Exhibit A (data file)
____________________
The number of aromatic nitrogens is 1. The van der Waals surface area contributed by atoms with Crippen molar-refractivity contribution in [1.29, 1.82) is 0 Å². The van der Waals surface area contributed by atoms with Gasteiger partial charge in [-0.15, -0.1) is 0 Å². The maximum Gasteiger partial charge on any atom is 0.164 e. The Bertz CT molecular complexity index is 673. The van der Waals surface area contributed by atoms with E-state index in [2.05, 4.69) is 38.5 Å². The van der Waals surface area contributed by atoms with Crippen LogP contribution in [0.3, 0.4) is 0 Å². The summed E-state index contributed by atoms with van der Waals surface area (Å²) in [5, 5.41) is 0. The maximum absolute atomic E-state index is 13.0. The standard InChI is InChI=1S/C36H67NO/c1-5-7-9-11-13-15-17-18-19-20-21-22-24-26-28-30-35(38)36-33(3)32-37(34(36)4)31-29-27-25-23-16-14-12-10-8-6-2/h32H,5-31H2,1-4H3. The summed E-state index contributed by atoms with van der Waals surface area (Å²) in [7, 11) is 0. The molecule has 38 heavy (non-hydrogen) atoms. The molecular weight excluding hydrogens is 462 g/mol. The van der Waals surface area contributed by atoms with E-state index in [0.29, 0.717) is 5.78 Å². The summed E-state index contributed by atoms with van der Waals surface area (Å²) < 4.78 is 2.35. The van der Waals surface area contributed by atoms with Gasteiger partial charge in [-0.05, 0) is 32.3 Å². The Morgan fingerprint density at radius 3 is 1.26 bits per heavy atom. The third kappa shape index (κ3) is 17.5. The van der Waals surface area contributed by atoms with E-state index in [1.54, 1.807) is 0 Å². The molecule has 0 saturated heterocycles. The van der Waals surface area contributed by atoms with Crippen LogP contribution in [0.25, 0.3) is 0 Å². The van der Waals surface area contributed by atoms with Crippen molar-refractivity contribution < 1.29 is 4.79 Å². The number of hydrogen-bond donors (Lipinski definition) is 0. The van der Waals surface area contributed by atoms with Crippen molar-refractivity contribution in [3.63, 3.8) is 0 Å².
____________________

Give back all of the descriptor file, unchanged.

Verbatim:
The number of aromatic nitrogens is 1. The van der Waals surface area contributed by atoms with Crippen molar-refractivity contribution in [1.29, 1.82) is 0 Å². The van der Waals surface area contributed by atoms with Gasteiger partial charge in [-0.15, -0.1) is 0 Å². The maximum Gasteiger partial charge on any atom is 0.164 e. The Bertz CT molecular complexity index is 673. The van der Waals surface area contributed by atoms with E-state index in [2.05, 4.69) is 38.5 Å². The van der Waals surface area contributed by atoms with Crippen LogP contribution in [0.3, 0.4) is 0 Å². The summed E-state index contributed by atoms with van der Waals surface area (Å²) in [5, 5.41) is 0. The maximum absolute atomic E-state index is 13.0. The standard InChI is InChI=1S/C36H67NO/c1-5-7-9-11-13-15-17-18-19-20-21-22-24-26-28-30-35(38)36-33(3)32-37(34(36)4)31-29-27-25-23-16-14-12-10-8-6-2/h32H,5-31H2,1-4H3. The summed E-state index contributed by atoms with van der Waals surface area (Å²) in [7, 11) is 0. The molecule has 38 heavy (non-hydrogen) atoms. The molecular weight excluding hydrogens is 462 g/mol. The van der Waals surface area contributed by atoms with E-state index in [0.29, 0.717) is 5.78 Å². The summed E-state index contributed by atoms with van der Waals surface area (Å²) < 4.78 is 2.35. The van der Waals surface area contributed by atoms with Gasteiger partial charge in [-0.05, 0) is 32.3 Å². The Morgan fingerprint density at radius 3 is 1.26 bits per heavy atom. The third kappa shape index (κ3) is 17.5. The van der Waals surface area contributed by atoms with E-state index in [1.54, 1.807) is 0 Å². The molecule has 0 saturated heterocycles. The van der Waals surface area contributed by atoms with Crippen LogP contribution in [0.25, 0.3) is 0 Å². The van der Waals surface area contributed by atoms with Crippen molar-refractivity contribution < 1.29 is 4.79 Å². The number of hydrogen-bond donors (Lipinski definition) is 0. The van der Waals surface area contributed by atoms with Crippen molar-refractivity contribution in [3.63, 3.8) is 0 Å².